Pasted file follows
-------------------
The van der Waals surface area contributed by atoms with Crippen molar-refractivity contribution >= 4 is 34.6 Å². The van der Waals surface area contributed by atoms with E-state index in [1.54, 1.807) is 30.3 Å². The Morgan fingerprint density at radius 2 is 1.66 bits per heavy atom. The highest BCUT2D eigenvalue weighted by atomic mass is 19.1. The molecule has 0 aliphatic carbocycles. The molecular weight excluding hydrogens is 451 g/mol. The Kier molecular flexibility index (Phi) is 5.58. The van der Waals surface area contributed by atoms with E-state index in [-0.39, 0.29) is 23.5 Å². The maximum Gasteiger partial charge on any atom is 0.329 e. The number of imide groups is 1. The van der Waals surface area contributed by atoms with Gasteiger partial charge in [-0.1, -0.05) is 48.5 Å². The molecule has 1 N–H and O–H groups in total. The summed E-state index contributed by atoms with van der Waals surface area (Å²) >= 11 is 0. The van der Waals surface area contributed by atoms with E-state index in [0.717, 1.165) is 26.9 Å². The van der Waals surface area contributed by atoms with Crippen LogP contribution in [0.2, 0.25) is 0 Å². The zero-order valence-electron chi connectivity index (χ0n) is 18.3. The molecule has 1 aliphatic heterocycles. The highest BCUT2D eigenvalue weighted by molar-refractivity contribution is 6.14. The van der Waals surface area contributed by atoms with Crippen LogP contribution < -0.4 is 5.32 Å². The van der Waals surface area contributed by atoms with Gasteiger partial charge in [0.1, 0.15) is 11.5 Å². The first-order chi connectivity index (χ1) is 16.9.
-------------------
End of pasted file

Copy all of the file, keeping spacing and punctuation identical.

The van der Waals surface area contributed by atoms with Crippen molar-refractivity contribution >= 4 is 34.6 Å². The van der Waals surface area contributed by atoms with E-state index in [1.54, 1.807) is 30.3 Å². The Morgan fingerprint density at radius 2 is 1.66 bits per heavy atom. The highest BCUT2D eigenvalue weighted by atomic mass is 19.1. The molecule has 0 aliphatic carbocycles. The molecular weight excluding hydrogens is 451 g/mol. The Kier molecular flexibility index (Phi) is 5.58. The van der Waals surface area contributed by atoms with E-state index in [-0.39, 0.29) is 23.5 Å². The maximum Gasteiger partial charge on any atom is 0.329 e. The number of imide groups is 1. The van der Waals surface area contributed by atoms with Gasteiger partial charge in [-0.1, -0.05) is 48.5 Å². The molecule has 1 N–H and O–H groups in total. The summed E-state index contributed by atoms with van der Waals surface area (Å²) >= 11 is 0. The van der Waals surface area contributed by atoms with E-state index in [0.717, 1.165) is 26.9 Å². The van der Waals surface area contributed by atoms with Crippen LogP contribution in [0.2, 0.25) is 0 Å². The zero-order valence-electron chi connectivity index (χ0n) is 18.3. The molecule has 1 aliphatic heterocycles. The highest BCUT2D eigenvalue weighted by molar-refractivity contribution is 6.14. The van der Waals surface area contributed by atoms with Crippen LogP contribution < -0.4 is 5.32 Å². The van der Waals surface area contributed by atoms with Gasteiger partial charge in [0.1, 0.15) is 11.5 Å². The first-order chi connectivity index (χ1) is 16.9.